Supreme Court Sides With Death-Row Prisoner Whose Trial Lawyer Told Jury He Was Guilty
The United States Supreme Court has granted a new trial to Louisiana death-row prisoner Robert McCoy (pictured), whose lawyer admitted his guilt despite McCoy’s “adament” and “vociferous” insistence that he was innocent. Facing what counsel believed was overwhelming evidence of guilt and hoping to persuade the jury to spare McCoy’s life, defense lawyer Larry English told jurors his client had “committed three murders. . . . [H]e’s guilty.” In a 6-3 opinion for the Court on May 14, Justice Ruth Bader Ginsburg wrote: “With individual liberty—and, in capital cases, life—at stake, it is the defendant’s prerogative, not counsel’s, to decide on the objective of his defense: to admit guilt in the hope of gaining mercy at the sentencing stage, or to maintain his innocence, leaving it to the State to prove his guilt beyond a reasonable doubt.” Justices Alito, Thomas, and Gorsuch dissented. At trial, McCoy’s defense counsel informed the jury that it could reach no other conclusion but that McCoy—who was charged with murdering the son, mother, and stepfather of his estranged wife—“was the cause of these individuals’ death,” even though McCoy had consistently maintained his innocence and repeatedly objected to counsel’s strategy. The trial court denied McCoy’s objections. On appeal, the Louisiana Supreme Court affirmed the conviction, ruling that a lawyer has the authority to concede guilt against the wishes of his client because counsel “reasonably believed that admitting guilt” would be the “best chance” to avoid a death verdict. The U.S. Supreme Court reversed. Justice Ginsburg explained that “the ‘assistance’ of counsel” guaranteed by the Sixth Amendment does not require a defendant to “surrender control entirely to counsel. ... Some decisions,” she wrote, “are reserved for the client—notably, whether to plead guilty, waive the right to a jury trial, testify in one’s own behalf, and forgo an appeal.” Here, the Court found that McCoy’s objective—to maintain that he was innocent of murdering his family—was irreconcilable with trial counsel’s objective—to avoid a death sentence. “When a client expressly asserts that the objective of ‘his defence’ is to maintain innocence of the charged criminal acts,” the Court held, “his lawyer must abide by that objective and may not override it by conceding guilt.” The dissent disagreed that trial counsel had conceded McCoy’s guilt by telling the jury that his client killed the victims, saying that counsel had stressed that McCoy lacked the intent to kill necessary for first-degree murder and that McCoy therefore was guilty only of second-degree murder. It also minimized the need for the ruling, describing the problem as “a rare plant that blooms every decade or so” and one that was unlikely to recur. In April 2017, the Louisiana Association of Criminal Defense Lawyers had filed a brief supporting McCoy’s petition, pointing to a pattern of cases in which Louisiana state courts had resolved disagreements between capital defendants and their lawyers in whatever manner had been most detrimental to the defendant. “Rather than a principled and consistent commitment to the autonomy and dignity of capital defendants,” the defense lawyers wrote, “the Louisiana Supreme Court has adopted a set of rules that ameliorates always to the benefit of the state, and never to the defendant.” In a statement released to the media, McCoy’s lawyer, Richard Bourke, said “The ruling restores in Louisiana the constitutional right of every individual to present their defense to a jury. While rare in the rest of the country, ... Mr. McCoy’s was one of ten death sentences imposed in Louisiana since 2000 that have been tainted with the same flaw.”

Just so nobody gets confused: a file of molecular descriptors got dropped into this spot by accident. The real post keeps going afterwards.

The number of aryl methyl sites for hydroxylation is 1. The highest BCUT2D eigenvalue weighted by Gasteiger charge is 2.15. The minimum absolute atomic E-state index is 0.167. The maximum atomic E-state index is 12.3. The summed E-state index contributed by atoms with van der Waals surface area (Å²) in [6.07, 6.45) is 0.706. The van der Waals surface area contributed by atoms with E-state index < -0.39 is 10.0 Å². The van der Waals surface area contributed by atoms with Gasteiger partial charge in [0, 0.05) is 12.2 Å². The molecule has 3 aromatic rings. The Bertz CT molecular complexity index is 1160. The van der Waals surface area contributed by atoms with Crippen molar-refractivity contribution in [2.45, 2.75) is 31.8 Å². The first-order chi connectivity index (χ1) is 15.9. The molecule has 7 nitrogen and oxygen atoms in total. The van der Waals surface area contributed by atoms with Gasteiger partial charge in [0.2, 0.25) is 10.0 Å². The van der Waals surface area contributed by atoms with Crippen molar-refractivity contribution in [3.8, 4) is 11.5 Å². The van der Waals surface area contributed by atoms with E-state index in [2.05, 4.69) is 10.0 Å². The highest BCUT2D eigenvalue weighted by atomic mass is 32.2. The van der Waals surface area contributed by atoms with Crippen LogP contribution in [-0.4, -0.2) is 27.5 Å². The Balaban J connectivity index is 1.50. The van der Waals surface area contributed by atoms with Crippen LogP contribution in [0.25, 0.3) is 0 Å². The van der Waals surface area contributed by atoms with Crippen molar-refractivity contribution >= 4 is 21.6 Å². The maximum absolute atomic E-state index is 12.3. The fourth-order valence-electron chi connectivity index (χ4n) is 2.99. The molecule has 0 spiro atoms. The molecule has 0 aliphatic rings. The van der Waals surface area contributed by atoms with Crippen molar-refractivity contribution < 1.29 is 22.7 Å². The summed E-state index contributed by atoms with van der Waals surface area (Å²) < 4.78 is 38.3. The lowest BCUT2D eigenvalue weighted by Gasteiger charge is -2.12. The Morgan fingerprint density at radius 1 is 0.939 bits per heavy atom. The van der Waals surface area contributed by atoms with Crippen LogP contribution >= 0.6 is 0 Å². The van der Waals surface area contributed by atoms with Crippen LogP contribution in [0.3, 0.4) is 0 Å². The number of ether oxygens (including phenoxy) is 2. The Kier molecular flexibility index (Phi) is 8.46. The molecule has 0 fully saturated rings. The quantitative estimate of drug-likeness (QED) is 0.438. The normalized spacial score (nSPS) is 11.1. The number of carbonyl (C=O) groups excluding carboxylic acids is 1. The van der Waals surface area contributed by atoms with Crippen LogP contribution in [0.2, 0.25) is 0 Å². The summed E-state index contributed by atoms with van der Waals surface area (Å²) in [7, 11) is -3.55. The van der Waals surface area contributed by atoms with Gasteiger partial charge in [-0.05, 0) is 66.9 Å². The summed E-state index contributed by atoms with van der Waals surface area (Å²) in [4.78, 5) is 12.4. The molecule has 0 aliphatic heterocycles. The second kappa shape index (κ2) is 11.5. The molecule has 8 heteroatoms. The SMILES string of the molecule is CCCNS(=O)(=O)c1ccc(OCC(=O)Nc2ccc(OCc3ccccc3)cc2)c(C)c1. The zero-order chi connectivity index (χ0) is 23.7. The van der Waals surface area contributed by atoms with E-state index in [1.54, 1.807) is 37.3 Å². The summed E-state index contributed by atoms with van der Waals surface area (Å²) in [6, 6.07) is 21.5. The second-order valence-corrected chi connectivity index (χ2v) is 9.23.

(Mark Sherman, Supreme Court rules for inmate whose lawyer conceded guilt, Associated Press, May 14, 2018; Lawrence Hurley, U.S. high court throws out Louisiana death row inmate's conviction, Reuters, May 14, 2018; Statement from Attorney for Robert McCoy in Response to Today’s SCOTUS Ruling in McCoy v. Louisiana, May 14, 2018) Read the Opinion. See U.S. Supreme Court and Representation.